Like many cucurbits, chokos are sensitive to fungal diseases affecting the plant’s roots, and will therefore struggle if planted in heavier clay soils.  They are best planted in well-drained soil types. Loams and sandy soils are ideal, but care must be taken to avoid water stress in the summer months with regular watering.   

Propagation and culture

There are three options for propagating choko plants:

The most common method is by planting a whole fruit – if you leave one on your bench or windowsill before long several sprouts will emerge from the broad end of the fruit (the end that looks like the mouth of a sock puppet).  This can be turned into a fascinating biology lesson for kids – the seed quite happily germinates from within the fruit, with the flesh providing moisture and nutrients.  In the spring, after the danger of frost has passed, and before the vine takes over your kitchen, prepare your planting site and dig in some compost, rotted manure or blood and bone.  Place the sprouted choko on its side and cover with about five centimetres of soil.  The broad end should be angled slightly lower than the stem end, which should be left exposed. Water well.

You can also take shoot tip cuttings in spring or summer, planting them in compost and placing them on a heated bed to ensure a good strike.  If you are digging the tubers, these can be broken into pieces – make sure there are a couple of leaf shoots on each, plant them into compost and keep watered.  Once established, side dress with fertiliser once or twice throughout the growing season – my preference is to use sheep pellets and a few doses of liquid seaweed foliar feed.                

Don’t panic if you can’t see any flowers on your choko vine well into the growing season - choko flowering is initiated by shortening day length, and as such in the New Zealand climate the flowers may not appear until late summer or early autumn.  In the top of the south, flowering occurs around mid-April and harvest starts about a month later.  As with other cucurbits, flowers are male or female and are insect pollinated.  In favourable seasons, the rate of fruit growth can be dramatically fast and specimens can reach close to 1 kg in weight.  The optimal harvest size is 10-20 cm in length, with less mature fruits being less sweet and more suited to savoury dishes.  Mature vines can produce 50-100 fruit.  Depending on the variety, the resultant fruit may be completely smooth or covered in small spines – most New Zealand types are green, but others found overseas can also be yellow to cream in colour, and some are covered with longer, chestnut-esque spines.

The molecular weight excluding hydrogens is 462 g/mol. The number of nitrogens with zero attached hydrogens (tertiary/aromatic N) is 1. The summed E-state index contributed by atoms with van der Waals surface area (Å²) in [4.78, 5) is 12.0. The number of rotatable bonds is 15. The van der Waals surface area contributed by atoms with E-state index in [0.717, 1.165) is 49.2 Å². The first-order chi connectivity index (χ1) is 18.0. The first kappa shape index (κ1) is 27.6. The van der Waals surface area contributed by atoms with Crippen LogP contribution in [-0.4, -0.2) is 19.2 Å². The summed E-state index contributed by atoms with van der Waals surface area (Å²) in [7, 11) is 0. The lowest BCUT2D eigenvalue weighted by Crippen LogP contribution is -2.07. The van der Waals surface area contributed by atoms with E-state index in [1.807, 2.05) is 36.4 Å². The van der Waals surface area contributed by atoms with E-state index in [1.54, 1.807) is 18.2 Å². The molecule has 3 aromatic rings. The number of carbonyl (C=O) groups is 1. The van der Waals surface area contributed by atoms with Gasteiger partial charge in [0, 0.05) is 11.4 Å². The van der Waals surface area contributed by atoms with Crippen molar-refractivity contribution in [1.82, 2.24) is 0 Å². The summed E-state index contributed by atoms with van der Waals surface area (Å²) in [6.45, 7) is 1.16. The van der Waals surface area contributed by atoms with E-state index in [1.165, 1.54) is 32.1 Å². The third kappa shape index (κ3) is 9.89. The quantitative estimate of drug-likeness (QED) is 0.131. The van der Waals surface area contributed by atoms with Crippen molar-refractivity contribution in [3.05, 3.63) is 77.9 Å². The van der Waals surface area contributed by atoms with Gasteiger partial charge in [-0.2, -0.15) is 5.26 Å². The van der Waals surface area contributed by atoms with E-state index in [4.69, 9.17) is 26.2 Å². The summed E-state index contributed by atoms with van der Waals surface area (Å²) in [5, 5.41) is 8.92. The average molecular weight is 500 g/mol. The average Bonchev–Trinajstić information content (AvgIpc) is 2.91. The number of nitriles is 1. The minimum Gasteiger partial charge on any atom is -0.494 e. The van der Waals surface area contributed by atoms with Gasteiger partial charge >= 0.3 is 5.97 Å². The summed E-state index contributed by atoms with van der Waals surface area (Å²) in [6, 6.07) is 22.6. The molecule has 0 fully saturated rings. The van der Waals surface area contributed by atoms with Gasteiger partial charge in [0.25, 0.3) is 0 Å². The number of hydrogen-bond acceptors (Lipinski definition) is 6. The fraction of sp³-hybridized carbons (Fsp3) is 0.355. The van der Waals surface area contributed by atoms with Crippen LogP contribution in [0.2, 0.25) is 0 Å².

Once established, chokos are easy-care – though they may require judicious trimming to keep them trained and contained to the space available.  As long as the water is kept up during dry periods, and adequate fertiliser is applied, a bountiful crop should follow.  Pest and disease issues are minimal to non-existent, apart from the aforementioned root rots.  When the plant dies back in winter, you can cut back the old, dry stems and mulch the root zone.     

What to do with your crop

This should probably be more accurately headed “what CAN’T you do with a choko?”  The choko’s popularity worldwide no doubt stems from its versatility: virtually all parts of the plant are edible.  Most obvious are the pear-shaped fruits, which can be eaten raw or cooked in both sweet and savoury dishes.  What do they taste like?  The way I describe them to the uninitiated is that they taste like the smell of a freshly mown lawn – grassy, but not unpleasantly so.  Many say bland, and it is true that chokos are a good bulking agent and tend to take on the flavour of whatever they are cooked with.  Urban legend has it that chokos, which grow astoundingly well in Australia, were utilised by McDonald's in that country as an inclusion to stretch the apple content in their pies.  The fruit is best peeled before use and has a crisp but not overly hard texture.  The large single seed inside the centre of the fruit is also edible, the young leaves and stems (best harvested to the second leaf on the growing tip) can be steamed or stir-fried and the starchy tubers can be boiled, fried or roasted much like a potato.  I’ll be trying the latter this year for the first time, as my plant has reached replacement age, hence it’s a good time to harvest some tubers.  Older leaves and the tubers are also useful stock fodder, and the dried stems have been used to make a type of twine for various uses – when you cut back your vine at the end of the growing season you’ll understand why they take a bit of getting through.